Many teens are getting less sex ed, at least in a formal setting, and many U.S. teens are not getting educated about sex at all, according to “Changes in Adolescents’ Receipt of Sex Education, 2006–2013” by Laura Lindberg, principal research scientist at the Guttmacher Institute, et al. For the study, Dr. Lindberg and her colleagues reviewed data on 15- to 19-year-olds from the 2006-2010 and 2011-2013 rounds of the Center for Disease Control and Prevention’s National Survey for Family Growth.
The teens who said they received a formal education about birth control went down from 70 percent to 60 percent among females, and 61 percent to 55 percent among males. And, in 2011-2013, 43 percent of adolescent females and 57 percent of adolescent males received no info on birth control before they first had sex. No info! It’s better to get the 411 versus nada, right?
Yeah, and how many of you got formal, sit-down “birds and the bees” talks from your parents anyway? In my conservative household growing up, I know I didn’t. All I got was a “Just say ‘no,’” warning every time I left the house, sometimes followed by a quick and awkward, “Don’t have sex until you’re married!”
The study found that one in five young women and one in three young men did not get sex ed instruction about birth control from other formal sources or their parents.
“Relying on parents alone to provide teens with necessary information about sex is inadequate,” said Dr. Lindberg in a press release announcing the study’s findings. “Schools should provide medically accurate and comprehensive sex education, so teens have the information and skills they need to enjoy the best health possible.”
Yes, it would be great for schools to educate teens, in addition to, or in place of, their parents (especially if their parents are like mine and avoid the topic altogether). Getting educated doesn’t mean the teens will necessarily have sex, but at least they’ll be informed if and when it comes up. Honestly, I don’t even remember having sex ed classes at my Catholic high school. Sure, we had health class and books with pictures of male and female anatomy. But what, exactly, that anatomy did was glossed over.
“Repetitive learning through a variety of sources — whether online, through smartphone applications, or in person educational seminars — allow for different educational messaging, as well as allows for teens to access information that they need when they need it,” Dr. Michael Krychman, MD, OBGYN, Sexual Medicine Gynecologist and the executive director of the Southern California Center for Sexual Health and Survivorship Medicine, tells Bustle. “Sometimes, the best education is one that is obtained anonymously to ensure privacy and no embarrassment for the teen.”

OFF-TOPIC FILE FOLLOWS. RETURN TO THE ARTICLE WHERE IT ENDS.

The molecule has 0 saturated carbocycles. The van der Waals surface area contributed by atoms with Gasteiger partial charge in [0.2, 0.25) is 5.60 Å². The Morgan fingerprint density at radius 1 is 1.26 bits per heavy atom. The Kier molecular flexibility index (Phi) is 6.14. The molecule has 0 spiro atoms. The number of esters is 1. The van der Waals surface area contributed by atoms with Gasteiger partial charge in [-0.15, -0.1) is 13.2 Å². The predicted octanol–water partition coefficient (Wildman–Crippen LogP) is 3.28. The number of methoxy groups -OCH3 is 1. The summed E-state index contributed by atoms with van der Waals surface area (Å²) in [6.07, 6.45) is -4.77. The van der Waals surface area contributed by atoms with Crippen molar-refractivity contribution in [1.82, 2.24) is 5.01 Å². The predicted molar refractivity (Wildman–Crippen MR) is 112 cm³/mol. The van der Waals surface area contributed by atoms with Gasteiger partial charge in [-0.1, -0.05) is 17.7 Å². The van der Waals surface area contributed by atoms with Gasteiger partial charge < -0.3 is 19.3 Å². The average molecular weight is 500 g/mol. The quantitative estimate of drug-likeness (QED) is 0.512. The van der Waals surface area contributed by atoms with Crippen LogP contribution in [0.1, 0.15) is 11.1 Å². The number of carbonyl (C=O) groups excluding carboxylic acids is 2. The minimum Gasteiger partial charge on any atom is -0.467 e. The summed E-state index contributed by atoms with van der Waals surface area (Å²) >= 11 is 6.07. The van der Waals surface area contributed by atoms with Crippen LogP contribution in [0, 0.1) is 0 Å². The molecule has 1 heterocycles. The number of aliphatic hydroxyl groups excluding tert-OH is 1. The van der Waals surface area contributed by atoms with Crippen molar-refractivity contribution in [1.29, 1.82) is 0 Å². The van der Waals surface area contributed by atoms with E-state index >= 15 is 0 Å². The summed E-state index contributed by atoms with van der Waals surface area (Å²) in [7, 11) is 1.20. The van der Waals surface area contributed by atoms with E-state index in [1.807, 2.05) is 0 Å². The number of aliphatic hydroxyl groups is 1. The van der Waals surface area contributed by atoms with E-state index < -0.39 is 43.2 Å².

Aside from less formal instruction about birth control methods, fewer female teens received formal sex ed on other sex-related topics, too. Sigh. For instance, fewer were given formal instruction on how to say no to sex at all, from 89 percent to 82 percent, and how to say no to sex before first having sex, from 78 percent to 70 percent. The amount of young women getting educated about STDs and HIV/AIDS went down, too, from 94 percent to 90 percent and 89 percent to 86 percent, respectively.
Yet, not all of the study found decreases in sex education. There was an increase in the amount of young women learning about birth control, from 22 percent to 28 percent.
But, the research discovered that teens in rural areas got even less sex ed. Dr. Lindberg found that they use contraceptives at lower rates than urban teens when first having sex, and that there is less access to sexual and reproductive health care services.
“Decreased sexual education is troublesome for our youth as it allows perpetuation of sexual myths and mysteries — our youth are needing facts and information concerning normal sexual functioning and how to properly protect themselves from sexual transmitted diseases and unwanted pregnancy,” Dr. Krychman says. “Frank, open, and honest communication will help empower our young adults to be in better control of their sexual self-esteem and enhance sexual wellness, as well as help build relationship intimacy. Education will help curb unwanted teenage pregnancy, sexual transmitted infections, and, in some cases, depression or severe extreme suicide for gender identity or orientation concerns. Teenage suicide is rampant for bullying and confusion regarding gender or orientation considerations, but that is another topic altogether.”
But, despite all the above facts uncovered in the study, U.S. teen pregnancy rates are at historic lows, thanks in part to better contraceptive use, according to previous Guttmacher research. “Teens are using contraceptives more consistently and more effectively,” said Heather Boonstra, director of public policy at Guttmacher. “They could be doing even better if they were receiving quality sex education from a range of sources. Providing age-appropriate information about sexual and reproductive health to teens is smart and essential. National and state governments should increase funding for and prioritize formal sex education in school curricula, as they reach large numbers of students. Providing and directing teens to evidence-based and accurate online resources is also critical, and may be a way to reach teens who fall through information gaps.”
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